On New Year's Day, 1870, Adolph Korn, the author's ancestor and son of German immigrants, was captured by three Apaches near his family's cabin in central Texas. Adolph was traded to a band of Quahada Comanches, with whom he lived until November 1872, when the Comanches traded their captives for those held by the U.S. Army. Adolph was irrevocably changed. Considering himself Indian, he lived in a cave, and died alone in 1900. The author's search into Korn's sad life led him to the similar stories of eight other children captured in Texas between 1865 and 1871. Drawing on his tenacious research and interviews with the captives' descendants, Zesch compiles a gripping account of the lives of these children as they lived and traveled with their Indian captors. He delves into the reasons for their "Indianization," which for most of them lasted the rest of their lives, and discusses why they couldn't adjust to white society. A fascinating, meticulously documented chronicle of the often-painful confrontations between whites and Indians during the final years of Indian Territory. Deborah DonovanCopyright © American Library Association. All rights reserved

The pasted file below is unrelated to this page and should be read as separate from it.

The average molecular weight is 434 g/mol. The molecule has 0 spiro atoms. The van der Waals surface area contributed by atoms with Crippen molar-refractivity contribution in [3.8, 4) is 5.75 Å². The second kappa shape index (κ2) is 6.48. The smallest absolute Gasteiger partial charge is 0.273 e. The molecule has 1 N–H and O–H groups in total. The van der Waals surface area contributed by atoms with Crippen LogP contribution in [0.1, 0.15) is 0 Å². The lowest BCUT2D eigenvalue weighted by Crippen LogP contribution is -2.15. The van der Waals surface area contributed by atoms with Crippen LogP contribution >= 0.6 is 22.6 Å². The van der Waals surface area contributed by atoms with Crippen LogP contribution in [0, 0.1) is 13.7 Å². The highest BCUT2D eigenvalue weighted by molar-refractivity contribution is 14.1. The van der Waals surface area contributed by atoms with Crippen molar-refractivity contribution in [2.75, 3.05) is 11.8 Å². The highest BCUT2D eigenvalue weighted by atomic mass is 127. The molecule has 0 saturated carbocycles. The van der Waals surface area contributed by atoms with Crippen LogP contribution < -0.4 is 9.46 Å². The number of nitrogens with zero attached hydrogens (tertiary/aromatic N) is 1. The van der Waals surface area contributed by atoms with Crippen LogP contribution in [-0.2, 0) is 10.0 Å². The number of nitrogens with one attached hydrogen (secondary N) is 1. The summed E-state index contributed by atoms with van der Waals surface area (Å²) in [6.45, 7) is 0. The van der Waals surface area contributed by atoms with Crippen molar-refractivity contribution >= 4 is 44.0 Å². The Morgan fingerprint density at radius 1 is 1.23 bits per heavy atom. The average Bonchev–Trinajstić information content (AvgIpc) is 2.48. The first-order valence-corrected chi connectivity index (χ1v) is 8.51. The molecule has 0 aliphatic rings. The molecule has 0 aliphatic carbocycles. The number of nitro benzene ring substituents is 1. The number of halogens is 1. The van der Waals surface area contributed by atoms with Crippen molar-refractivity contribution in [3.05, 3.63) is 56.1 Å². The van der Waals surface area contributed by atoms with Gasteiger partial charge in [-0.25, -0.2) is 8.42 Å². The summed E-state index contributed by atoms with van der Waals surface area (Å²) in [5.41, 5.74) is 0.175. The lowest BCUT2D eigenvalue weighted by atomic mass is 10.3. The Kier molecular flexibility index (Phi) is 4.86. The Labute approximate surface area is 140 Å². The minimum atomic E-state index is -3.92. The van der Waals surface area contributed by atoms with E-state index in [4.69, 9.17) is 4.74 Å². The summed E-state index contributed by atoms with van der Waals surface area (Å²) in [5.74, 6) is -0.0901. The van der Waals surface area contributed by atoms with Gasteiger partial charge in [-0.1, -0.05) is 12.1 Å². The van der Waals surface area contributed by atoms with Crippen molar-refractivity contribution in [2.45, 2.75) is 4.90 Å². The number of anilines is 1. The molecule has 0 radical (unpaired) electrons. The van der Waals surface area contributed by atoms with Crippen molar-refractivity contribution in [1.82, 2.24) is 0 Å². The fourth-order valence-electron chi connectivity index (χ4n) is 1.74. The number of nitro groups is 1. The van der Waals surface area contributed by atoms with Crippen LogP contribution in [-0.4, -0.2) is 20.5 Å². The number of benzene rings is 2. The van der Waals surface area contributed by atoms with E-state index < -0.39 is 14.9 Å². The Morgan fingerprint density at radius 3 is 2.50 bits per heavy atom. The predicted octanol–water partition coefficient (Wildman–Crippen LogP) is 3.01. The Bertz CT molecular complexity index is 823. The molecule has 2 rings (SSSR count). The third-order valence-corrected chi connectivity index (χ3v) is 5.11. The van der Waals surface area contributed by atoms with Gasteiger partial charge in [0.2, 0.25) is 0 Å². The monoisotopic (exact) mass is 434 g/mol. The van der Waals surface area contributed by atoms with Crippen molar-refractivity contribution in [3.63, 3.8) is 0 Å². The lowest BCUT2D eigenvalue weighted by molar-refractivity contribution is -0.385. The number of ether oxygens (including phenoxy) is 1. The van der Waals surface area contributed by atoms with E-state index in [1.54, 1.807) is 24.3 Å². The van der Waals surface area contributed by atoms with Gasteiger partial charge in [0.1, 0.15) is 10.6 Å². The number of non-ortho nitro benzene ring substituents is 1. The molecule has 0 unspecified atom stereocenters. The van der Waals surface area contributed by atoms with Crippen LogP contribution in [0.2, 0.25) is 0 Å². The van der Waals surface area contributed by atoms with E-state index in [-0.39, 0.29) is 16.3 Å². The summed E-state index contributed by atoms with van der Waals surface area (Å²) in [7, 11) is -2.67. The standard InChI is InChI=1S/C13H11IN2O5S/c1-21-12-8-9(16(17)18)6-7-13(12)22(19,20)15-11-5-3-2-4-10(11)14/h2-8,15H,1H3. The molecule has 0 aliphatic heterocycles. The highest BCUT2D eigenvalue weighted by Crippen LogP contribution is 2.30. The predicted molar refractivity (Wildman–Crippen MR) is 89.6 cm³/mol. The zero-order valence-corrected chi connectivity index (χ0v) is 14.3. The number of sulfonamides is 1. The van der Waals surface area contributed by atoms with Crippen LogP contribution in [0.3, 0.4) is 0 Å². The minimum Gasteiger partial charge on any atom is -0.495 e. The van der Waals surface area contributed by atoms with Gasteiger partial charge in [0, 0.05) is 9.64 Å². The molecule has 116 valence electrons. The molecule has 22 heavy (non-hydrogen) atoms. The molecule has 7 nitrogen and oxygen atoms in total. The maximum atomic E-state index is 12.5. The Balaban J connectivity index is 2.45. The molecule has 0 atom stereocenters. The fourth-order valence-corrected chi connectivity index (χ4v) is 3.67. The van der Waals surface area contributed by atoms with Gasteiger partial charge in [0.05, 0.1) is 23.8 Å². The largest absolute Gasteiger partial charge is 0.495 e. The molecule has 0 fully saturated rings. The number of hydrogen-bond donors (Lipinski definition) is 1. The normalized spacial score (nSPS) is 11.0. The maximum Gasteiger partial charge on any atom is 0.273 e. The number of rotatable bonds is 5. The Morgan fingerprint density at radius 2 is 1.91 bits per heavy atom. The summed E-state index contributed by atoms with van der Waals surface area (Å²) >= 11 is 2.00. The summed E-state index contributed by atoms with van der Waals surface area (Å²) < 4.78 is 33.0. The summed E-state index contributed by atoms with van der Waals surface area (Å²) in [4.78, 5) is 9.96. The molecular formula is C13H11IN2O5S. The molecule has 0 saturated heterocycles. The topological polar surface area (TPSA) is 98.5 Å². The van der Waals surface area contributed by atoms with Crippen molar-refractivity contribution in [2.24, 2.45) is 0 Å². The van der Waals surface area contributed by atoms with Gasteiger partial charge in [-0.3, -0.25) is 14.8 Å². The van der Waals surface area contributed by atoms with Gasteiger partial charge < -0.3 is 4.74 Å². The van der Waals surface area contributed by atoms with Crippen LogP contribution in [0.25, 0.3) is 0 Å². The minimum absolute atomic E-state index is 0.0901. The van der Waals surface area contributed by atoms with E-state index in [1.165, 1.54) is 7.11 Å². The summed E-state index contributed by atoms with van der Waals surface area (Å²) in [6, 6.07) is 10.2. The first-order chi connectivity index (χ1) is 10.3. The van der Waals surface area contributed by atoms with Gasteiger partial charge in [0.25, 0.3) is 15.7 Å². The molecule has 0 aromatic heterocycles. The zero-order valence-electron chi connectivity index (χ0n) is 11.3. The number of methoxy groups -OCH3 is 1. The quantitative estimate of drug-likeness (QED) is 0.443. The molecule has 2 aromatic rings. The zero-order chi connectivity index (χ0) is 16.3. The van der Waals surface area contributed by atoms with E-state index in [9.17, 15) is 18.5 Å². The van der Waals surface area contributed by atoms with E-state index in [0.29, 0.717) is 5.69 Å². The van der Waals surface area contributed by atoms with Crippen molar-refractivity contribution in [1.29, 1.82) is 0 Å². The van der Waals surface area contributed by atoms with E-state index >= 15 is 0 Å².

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About the Author
Scott Zesch grew up in Mason County, Texas and graduated from Texas A&M University and Harvard Law School. He is the author of the novel Alamo Heights, and he is the winner of the Western History Association's Ray Allen Billington Award. He divides his time between New York City and a ranch in Art, Texas (population 3).